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The Oxford Bible Commentary Line-by-line commentary for the New Revised Standard Version Bible.

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Commentary on 2 Esdras

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2 Esdras 1–2 (= 5 Ezra)

5 Ezra contains two principal blocks of material: (1) a prophetic indictment of Israel and the proclamation of the transfer of its status as ‘people of God’ to another people ( 1:4–2:9 ); and (2) a series of eschatological promises for the new people of God ( 2:10–48 ).

( 1:1–3 ) Introduction

A better and drastically shorter text of these verses (the Spanish Recension) can be found in n. b to the NRSV. The printed text (the French Recension) represents an attempt to bring the earlier version into line with biblical tradition (Ezra 7:1–5 ). The characterization of Ezra as a ‘prophet’ (only in the French Recension) contrasts with his biblical titles ‘scribe’ and ‘priest’ but agrees with 4 Ezra 12:42 and suits well his role in 5 Ezra.

( 1:4–23 ) God's Actions on Behalf of Israel

Like 4 Ezra, 5 Ezra begins with a recital of salvation history. However, the two recitals are used for very different purposes. Here the purpose is to point up the contrast between God's faithfulness to his people and their utter failure to respond as they ought. The text is closely modelled on Ps 78 , see especially vv. 17–22, 59–62 .

( 1:24–40 ) The Rejection of Israel and the Election of A New People of God

Whereas the purpose of Ps 78 is to demonstrate that God rejected the northern tribes (Joseph/Ephraim) in favour of the ‘tribe of Judah’ and ‘David his servant’ (Ps 78:67–72 ), the author of 5 Ezra uses his recital to demonstrate that Israel is entirely rejected in favour of the Christian church—the ‘other nations’ of v. 24 (‘another people’—Spanish Recension) and the ‘people that will come’ ( 1:35, 37 ). The OT texts which he uses are part of a standard repertoire frequently found in Christian anti-Jewish polemic (Simon 1986: 135–78). Cf. v. 26 with Isa 1:15, 59:3, 7, Prov 1:28; v. 31 with Isa 1:14 and Jer 7:22 ; and v. 32 with 2 Chr 36:15–16 . In the OT denunciations such as these were meant to call the people to repentance; Christians used them to demonstrate the final rejection of Israel. This section of 5 Ezra is heavily dependent upon the Gospel of Matthew, especially the notorious ch. 23 . Cf. v. 24 with Mt 21:43 (the conclusion added by Matthew to the parable of the vineyard), v. 30a with Mt 23:37, v. 32 with Mt 23:34 , and v. 33 with Mt 23:38 . The purpose clause in v. 24 —‘that they may keep my statutes’ (see also 2:40 ) suggests that the author of 5 Ezra may have been a Jewish Christian (Stanton 1977 ). For a full treatment of the text and history of the version of v. 32 quoted in n. n to the NRSV see Hayman (1973, CSCO 339:11 *–13*).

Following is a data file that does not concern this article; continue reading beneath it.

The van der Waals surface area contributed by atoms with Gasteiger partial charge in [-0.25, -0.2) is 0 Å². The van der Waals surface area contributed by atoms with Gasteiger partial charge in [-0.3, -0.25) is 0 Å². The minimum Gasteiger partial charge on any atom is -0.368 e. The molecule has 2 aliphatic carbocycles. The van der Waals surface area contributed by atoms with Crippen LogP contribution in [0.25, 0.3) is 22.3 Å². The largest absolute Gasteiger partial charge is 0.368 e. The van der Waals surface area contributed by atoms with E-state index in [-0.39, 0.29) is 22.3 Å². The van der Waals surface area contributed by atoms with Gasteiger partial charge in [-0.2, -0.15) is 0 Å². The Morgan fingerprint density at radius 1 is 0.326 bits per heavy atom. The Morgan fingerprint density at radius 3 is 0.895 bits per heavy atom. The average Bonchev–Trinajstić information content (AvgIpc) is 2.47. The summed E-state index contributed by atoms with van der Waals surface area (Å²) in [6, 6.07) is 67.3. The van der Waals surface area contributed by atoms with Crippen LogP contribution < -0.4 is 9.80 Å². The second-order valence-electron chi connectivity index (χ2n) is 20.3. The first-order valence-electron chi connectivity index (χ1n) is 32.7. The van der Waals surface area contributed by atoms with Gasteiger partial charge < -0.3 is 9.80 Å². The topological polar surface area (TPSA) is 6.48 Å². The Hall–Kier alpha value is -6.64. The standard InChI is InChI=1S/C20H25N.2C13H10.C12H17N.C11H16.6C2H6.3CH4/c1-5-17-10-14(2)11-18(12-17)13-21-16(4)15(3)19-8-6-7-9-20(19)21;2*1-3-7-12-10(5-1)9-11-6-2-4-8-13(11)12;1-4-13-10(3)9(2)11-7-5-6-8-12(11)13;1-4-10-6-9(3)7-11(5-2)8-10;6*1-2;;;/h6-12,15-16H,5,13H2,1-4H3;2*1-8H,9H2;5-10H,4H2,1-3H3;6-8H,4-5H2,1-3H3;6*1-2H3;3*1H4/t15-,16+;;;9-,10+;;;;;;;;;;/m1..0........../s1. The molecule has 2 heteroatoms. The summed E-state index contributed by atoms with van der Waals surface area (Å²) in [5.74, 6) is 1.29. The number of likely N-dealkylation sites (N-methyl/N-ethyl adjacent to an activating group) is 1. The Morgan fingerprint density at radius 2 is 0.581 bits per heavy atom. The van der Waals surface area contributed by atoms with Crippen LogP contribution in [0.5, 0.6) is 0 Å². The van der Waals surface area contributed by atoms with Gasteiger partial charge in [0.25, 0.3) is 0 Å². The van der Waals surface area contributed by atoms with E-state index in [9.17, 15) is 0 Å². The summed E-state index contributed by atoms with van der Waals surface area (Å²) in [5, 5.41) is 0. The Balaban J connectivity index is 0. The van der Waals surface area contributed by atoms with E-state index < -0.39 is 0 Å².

In vv. 38–9 Jewish hopes for the return of the Dispersion to Israel (particularly in Bar 4:36 and 5:5 , but see also 4 Ezra 13:39–40 ) are reapplied to the new people who will replace them. Mt 8:11–12 is probably responsible both for the reference to the ‘east’ and to ‘Abraham, Isaac, and Jacob’. This passage in Matthew's Gospel precisely summarizes the main theme of 5 Ezra. The reference to Ezra as ‘father’ is probably based on a misreading of the Greek text of Baruch (Bergren 1990: 290). n. s in the NRSV contains the more original Spanish Recension of v. 39 ; the French Recension in the main text eliminates the obscure elements in the earlier version and provides a correct list of the twelve minor prophets in the Septuagint order.